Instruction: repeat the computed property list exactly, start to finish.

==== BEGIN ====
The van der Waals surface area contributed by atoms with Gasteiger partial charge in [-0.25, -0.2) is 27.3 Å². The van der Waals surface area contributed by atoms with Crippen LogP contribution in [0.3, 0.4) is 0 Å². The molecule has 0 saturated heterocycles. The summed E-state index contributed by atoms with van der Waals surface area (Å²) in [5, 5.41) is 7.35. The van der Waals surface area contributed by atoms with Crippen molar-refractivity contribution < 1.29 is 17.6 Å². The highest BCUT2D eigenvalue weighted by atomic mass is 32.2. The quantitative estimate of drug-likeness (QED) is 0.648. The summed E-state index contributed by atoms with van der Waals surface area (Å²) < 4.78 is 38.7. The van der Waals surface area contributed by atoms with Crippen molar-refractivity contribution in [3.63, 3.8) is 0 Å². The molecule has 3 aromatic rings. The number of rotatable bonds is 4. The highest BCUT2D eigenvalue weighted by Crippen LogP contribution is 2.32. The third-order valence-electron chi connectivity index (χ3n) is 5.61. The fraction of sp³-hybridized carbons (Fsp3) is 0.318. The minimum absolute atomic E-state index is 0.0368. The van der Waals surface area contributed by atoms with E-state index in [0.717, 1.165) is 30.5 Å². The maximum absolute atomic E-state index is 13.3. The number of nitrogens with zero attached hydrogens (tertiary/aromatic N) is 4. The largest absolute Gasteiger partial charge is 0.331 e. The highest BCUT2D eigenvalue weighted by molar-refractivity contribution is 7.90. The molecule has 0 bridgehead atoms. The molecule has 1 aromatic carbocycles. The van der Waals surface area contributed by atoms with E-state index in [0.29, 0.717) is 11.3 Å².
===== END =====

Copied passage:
The van der Waals surface area contributed by atoms with Gasteiger partial charge in [-0.25, -0.2) is 27.3 Å². The van der Waals surface area contributed by atoms with Crippen LogP contribution in [0.3, 0.4) is 0 Å². The molecule has 0 saturated heterocycles. The summed E-state index contributed by atoms with van der Waals surface area (Å²) in [5, 5.41) is 7.35. The van der Waals surface area contributed by atoms with Crippen molar-refractivity contribution < 1.29 is 17.6 Å². The highest BCUT2D eigenvalue weighted by atomic mass is 32.2. The quantitative estimate of drug-likeness (QED) is 0.648. The summed E-state index contributed by atoms with van der Waals surface area (Å²) < 4.78 is 38.7. The van der Waals surface area contributed by atoms with Crippen molar-refractivity contribution in [3.63, 3.8) is 0 Å². The molecule has 3 aromatic rings. The number of rotatable bonds is 4. The highest BCUT2D eigenvalue weighted by Crippen LogP contribution is 2.32. The third-order valence-electron chi connectivity index (χ3n) is 5.61. The fraction of sp³-hybridized carbons (Fsp3) is 0.318. The minimum absolute atomic E-state index is 0.0368. The van der Waals surface area contributed by atoms with E-state index in [0.717, 1.165) is 30.5 Å². The maximum absolute atomic E-state index is 13.3. The number of nitrogens with zero attached hydrogens (tertiary/aromatic N) is 4. The largest absolute Gasteiger partial charge is 0.331 e. The highest BCUT2D eigenvalue weighted by molar-refractivity contribution is 7.90. The molecule has 0 bridgehead atoms. The molecule has 1 aromatic carbocycles. The van der Waals surface area contributed by atoms with E-state index in [0.29, 0.717) is 11.3 Å².